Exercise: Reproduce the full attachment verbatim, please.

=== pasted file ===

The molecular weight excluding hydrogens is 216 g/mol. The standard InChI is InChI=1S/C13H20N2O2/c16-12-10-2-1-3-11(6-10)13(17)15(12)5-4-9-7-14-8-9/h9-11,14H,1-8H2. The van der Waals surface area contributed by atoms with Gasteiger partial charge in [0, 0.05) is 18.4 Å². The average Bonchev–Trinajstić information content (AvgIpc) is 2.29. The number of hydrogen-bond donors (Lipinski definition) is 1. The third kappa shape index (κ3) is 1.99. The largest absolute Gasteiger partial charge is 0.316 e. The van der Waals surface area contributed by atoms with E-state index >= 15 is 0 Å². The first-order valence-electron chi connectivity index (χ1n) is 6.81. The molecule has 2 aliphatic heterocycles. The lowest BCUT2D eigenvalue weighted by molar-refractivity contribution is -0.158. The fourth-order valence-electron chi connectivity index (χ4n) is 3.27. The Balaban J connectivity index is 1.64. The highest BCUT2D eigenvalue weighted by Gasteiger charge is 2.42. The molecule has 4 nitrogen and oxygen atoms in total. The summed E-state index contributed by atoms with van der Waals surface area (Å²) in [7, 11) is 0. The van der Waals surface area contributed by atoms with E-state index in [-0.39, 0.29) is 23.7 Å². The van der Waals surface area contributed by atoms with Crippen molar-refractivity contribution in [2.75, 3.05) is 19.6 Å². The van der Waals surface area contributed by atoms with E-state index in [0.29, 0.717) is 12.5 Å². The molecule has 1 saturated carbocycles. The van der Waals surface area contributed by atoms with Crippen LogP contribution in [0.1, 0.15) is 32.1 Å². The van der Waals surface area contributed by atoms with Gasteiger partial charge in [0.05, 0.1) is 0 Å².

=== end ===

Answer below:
The molecular weight excluding hydrogens is 216 g/mol. The standard InChI is InChI=1S/C13H20N2O2/c16-12-10-2-1-3-11(6-10)13(17)15(12)5-4-9-7-14-8-9/h9-11,14H,1-8H2. The van der Waals surface area contributed by atoms with Gasteiger partial charge in [0, 0.05) is 18.4 Å². The average Bonchev–Trinajstić information content (AvgIpc) is 2.29. The number of hydrogen-bond donors (Lipinski definition) is 1. The third kappa shape index (κ3) is 1.99. The largest absolute Gasteiger partial charge is 0.316 e. The van der Waals surface area contributed by atoms with E-state index >= 15 is 0 Å². The first-order valence-electron chi connectivity index (χ1n) is 6.81. The molecule has 2 aliphatic heterocycles. The lowest BCUT2D eigenvalue weighted by molar-refractivity contribution is -0.158. The fourth-order valence-electron chi connectivity index (χ4n) is 3.27. The Balaban J connectivity index is 1.64. The highest BCUT2D eigenvalue weighted by Gasteiger charge is 2.42. The molecule has 4 nitrogen and oxygen atoms in total. The summed E-state index contributed by atoms with van der Waals surface area (Å²) in [7, 11) is 0. The van der Waals surface area contributed by atoms with E-state index in [-0.39, 0.29) is 23.7 Å². The van der Waals surface area contributed by atoms with Crippen molar-refractivity contribution in [2.75, 3.05) is 19.6 Å². The van der Waals surface area contributed by atoms with E-state index in [0.29, 0.717) is 12.5 Å². The molecule has 1 saturated carbocycles. The van der Waals surface area contributed by atoms with Crippen LogP contribution in [0.1, 0.15) is 32.1 Å². The van der Waals surface area contributed by atoms with Gasteiger partial charge in [0.05, 0.1) is 0 Å².